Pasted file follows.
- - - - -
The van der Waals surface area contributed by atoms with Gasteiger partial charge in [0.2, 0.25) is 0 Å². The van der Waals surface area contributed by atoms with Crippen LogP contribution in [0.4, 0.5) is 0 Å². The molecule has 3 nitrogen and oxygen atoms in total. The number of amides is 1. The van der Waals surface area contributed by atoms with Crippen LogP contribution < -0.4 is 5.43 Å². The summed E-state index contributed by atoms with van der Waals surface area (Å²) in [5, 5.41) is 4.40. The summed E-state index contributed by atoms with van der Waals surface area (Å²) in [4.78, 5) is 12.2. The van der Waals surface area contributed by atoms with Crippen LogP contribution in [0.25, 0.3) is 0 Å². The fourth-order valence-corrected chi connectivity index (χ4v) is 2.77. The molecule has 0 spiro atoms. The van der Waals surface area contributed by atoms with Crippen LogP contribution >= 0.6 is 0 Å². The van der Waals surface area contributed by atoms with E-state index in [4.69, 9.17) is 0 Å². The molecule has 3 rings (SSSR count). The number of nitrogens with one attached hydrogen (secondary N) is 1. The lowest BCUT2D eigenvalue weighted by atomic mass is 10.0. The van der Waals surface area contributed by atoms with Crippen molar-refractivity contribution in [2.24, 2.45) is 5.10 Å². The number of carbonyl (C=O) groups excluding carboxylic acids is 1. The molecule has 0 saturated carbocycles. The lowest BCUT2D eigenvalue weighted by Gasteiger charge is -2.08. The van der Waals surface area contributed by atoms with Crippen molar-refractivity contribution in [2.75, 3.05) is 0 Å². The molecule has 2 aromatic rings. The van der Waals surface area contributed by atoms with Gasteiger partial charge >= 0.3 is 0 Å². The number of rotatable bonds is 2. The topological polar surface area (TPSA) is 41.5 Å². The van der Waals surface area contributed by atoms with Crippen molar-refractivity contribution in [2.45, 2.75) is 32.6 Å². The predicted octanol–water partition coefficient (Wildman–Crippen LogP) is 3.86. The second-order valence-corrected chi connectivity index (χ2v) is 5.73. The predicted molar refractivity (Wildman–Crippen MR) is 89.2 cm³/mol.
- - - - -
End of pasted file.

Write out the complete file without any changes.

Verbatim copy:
The van der Waals surface area contributed by atoms with Gasteiger partial charge in [0.2, 0.25) is 0 Å². The van der Waals surface area contributed by atoms with Crippen LogP contribution in [0.4, 0.5) is 0 Å². The molecule has 3 nitrogen and oxygen atoms in total. The number of amides is 1. The van der Waals surface area contributed by atoms with Crippen LogP contribution < -0.4 is 5.43 Å². The summed E-state index contributed by atoms with van der Waals surface area (Å²) in [5, 5.41) is 4.40. The summed E-state index contributed by atoms with van der Waals surface area (Å²) in [4.78, 5) is 12.2. The van der Waals surface area contributed by atoms with Crippen LogP contribution in [0.25, 0.3) is 0 Å². The fourth-order valence-corrected chi connectivity index (χ4v) is 2.77. The molecule has 0 spiro atoms. The van der Waals surface area contributed by atoms with Crippen LogP contribution >= 0.6 is 0 Å². The van der Waals surface area contributed by atoms with E-state index in [4.69, 9.17) is 0 Å². The molecule has 3 rings (SSSR count). The number of nitrogens with one attached hydrogen (secondary N) is 1. The lowest BCUT2D eigenvalue weighted by atomic mass is 10.0. The van der Waals surface area contributed by atoms with Crippen molar-refractivity contribution in [2.24, 2.45) is 5.10 Å². The number of carbonyl (C=O) groups excluding carboxylic acids is 1. The molecule has 0 saturated carbocycles. The lowest BCUT2D eigenvalue weighted by Gasteiger charge is -2.08. The van der Waals surface area contributed by atoms with Crippen molar-refractivity contribution in [2.75, 3.05) is 0 Å². The molecule has 2 aromatic rings. The van der Waals surface area contributed by atoms with Gasteiger partial charge >= 0.3 is 0 Å². The number of rotatable bonds is 2. The topological polar surface area (TPSA) is 41.5 Å². The van der Waals surface area contributed by atoms with Crippen molar-refractivity contribution in [2.45, 2.75) is 32.6 Å². The predicted octanol–water partition coefficient (Wildman–Crippen LogP) is 3.86. The second-order valence-corrected chi connectivity index (χ2v) is 5.73. The predicted molar refractivity (Wildman–Crippen MR) is 89.2 cm³/mol.